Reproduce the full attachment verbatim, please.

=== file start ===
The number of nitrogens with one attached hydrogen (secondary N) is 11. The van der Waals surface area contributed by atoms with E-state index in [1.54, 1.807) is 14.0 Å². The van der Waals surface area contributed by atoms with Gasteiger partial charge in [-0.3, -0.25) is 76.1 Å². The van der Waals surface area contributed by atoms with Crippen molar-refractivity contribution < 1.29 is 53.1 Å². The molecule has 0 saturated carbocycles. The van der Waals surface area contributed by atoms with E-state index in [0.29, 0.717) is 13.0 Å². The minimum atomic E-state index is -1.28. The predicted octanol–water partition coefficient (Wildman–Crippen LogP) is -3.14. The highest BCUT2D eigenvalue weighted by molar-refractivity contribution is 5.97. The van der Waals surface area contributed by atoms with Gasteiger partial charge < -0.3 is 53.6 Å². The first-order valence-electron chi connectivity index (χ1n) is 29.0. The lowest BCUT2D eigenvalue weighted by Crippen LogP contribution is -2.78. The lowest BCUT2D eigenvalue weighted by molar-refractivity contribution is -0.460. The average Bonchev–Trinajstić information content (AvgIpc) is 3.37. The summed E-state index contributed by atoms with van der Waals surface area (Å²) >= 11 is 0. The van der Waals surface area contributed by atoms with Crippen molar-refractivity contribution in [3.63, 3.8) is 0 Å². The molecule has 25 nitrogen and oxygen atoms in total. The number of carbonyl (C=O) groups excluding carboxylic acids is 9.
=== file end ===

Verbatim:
The number of nitrogens with one attached hydrogen (secondary N) is 11. The van der Waals surface area contributed by atoms with E-state index in [1.54, 1.807) is 14.0 Å². The van der Waals surface area contributed by atoms with Gasteiger partial charge in [-0.3, -0.25) is 76.1 Å². The van der Waals surface area contributed by atoms with Crippen molar-refractivity contribution < 1.29 is 53.1 Å². The molecule has 0 saturated carbocycles. The van der Waals surface area contributed by atoms with E-state index in [0.29, 0.717) is 13.0 Å². The minimum atomic E-state index is -1.28. The predicted octanol–water partition coefficient (Wildman–Crippen LogP) is -3.14. The highest BCUT2D eigenvalue weighted by molar-refractivity contribution is 5.97. The van der Waals surface area contributed by atoms with Gasteiger partial charge < -0.3 is 53.6 Å². The first-order valence-electron chi connectivity index (χ1n) is 29.0. The lowest BCUT2D eigenvalue weighted by Crippen LogP contribution is -2.78. The lowest BCUT2D eigenvalue weighted by molar-refractivity contribution is -0.460. The average Bonchev–Trinajstić information content (AvgIpc) is 3.37. The summed E-state index contributed by atoms with van der Waals surface area (Å²) >= 11 is 0. The van der Waals surface area contributed by atoms with Crippen molar-refractivity contribution in [3.63, 3.8) is 0 Å². The molecule has 25 nitrogen and oxygen atoms in total. The number of carbonyl (C=O) groups excluding carboxylic acids is 9.